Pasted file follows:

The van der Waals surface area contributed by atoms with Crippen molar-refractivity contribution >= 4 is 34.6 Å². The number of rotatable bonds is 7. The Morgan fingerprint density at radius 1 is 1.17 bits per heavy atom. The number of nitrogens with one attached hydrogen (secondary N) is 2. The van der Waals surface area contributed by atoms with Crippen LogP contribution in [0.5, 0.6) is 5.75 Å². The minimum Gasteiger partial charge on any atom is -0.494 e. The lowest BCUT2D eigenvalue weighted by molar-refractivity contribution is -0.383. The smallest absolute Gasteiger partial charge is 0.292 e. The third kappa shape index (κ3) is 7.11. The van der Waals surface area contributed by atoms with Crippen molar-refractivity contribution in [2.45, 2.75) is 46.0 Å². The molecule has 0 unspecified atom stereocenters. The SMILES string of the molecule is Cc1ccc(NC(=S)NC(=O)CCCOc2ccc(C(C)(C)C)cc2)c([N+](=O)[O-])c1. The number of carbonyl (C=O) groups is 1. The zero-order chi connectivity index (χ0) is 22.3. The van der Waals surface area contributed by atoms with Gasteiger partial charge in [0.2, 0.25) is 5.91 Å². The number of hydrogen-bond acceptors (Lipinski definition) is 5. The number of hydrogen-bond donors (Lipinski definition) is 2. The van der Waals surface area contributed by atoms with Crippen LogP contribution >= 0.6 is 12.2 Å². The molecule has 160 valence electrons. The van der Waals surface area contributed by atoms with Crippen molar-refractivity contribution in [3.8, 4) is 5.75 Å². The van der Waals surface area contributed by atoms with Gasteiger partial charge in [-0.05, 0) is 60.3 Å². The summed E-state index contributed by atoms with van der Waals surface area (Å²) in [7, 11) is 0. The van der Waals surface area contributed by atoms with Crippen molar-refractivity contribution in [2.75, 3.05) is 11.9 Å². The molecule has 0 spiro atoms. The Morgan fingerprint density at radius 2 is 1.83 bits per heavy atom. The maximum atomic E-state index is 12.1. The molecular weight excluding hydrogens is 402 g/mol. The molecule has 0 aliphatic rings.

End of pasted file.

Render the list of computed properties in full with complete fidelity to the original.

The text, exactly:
The van der Waals surface area contributed by atoms with Crippen molar-refractivity contribution >= 4 is 34.6 Å². The number of rotatable bonds is 7. The Morgan fingerprint density at radius 1 is 1.17 bits per heavy atom. The number of nitrogens with one attached hydrogen (secondary N) is 2. The van der Waals surface area contributed by atoms with Crippen LogP contribution in [0.5, 0.6) is 5.75 Å². The minimum Gasteiger partial charge on any atom is -0.494 e. The lowest BCUT2D eigenvalue weighted by molar-refractivity contribution is -0.383. The smallest absolute Gasteiger partial charge is 0.292 e. The third kappa shape index (κ3) is 7.11. The van der Waals surface area contributed by atoms with Crippen molar-refractivity contribution in [2.45, 2.75) is 46.0 Å². The molecule has 0 unspecified atom stereocenters. The SMILES string of the molecule is Cc1ccc(NC(=S)NC(=O)CCCOc2ccc(C(C)(C)C)cc2)c([N+](=O)[O-])c1. The number of carbonyl (C=O) groups is 1. The zero-order chi connectivity index (χ0) is 22.3. The van der Waals surface area contributed by atoms with Gasteiger partial charge in [0.2, 0.25) is 5.91 Å². The number of hydrogen-bond acceptors (Lipinski definition) is 5. The number of hydrogen-bond donors (Lipinski definition) is 2. The van der Waals surface area contributed by atoms with Crippen LogP contribution >= 0.6 is 12.2 Å². The molecule has 160 valence electrons. The van der Waals surface area contributed by atoms with Crippen molar-refractivity contribution in [3.8, 4) is 5.75 Å². The van der Waals surface area contributed by atoms with Gasteiger partial charge in [-0.05, 0) is 60.3 Å². The summed E-state index contributed by atoms with van der Waals surface area (Å²) in [7, 11) is 0. The van der Waals surface area contributed by atoms with Crippen molar-refractivity contribution in [2.75, 3.05) is 11.9 Å². The molecule has 0 spiro atoms. The Morgan fingerprint density at radius 2 is 1.83 bits per heavy atom. The maximum atomic E-state index is 12.1. The molecular weight excluding hydrogens is 402 g/mol. The molecule has 0 aliphatic rings.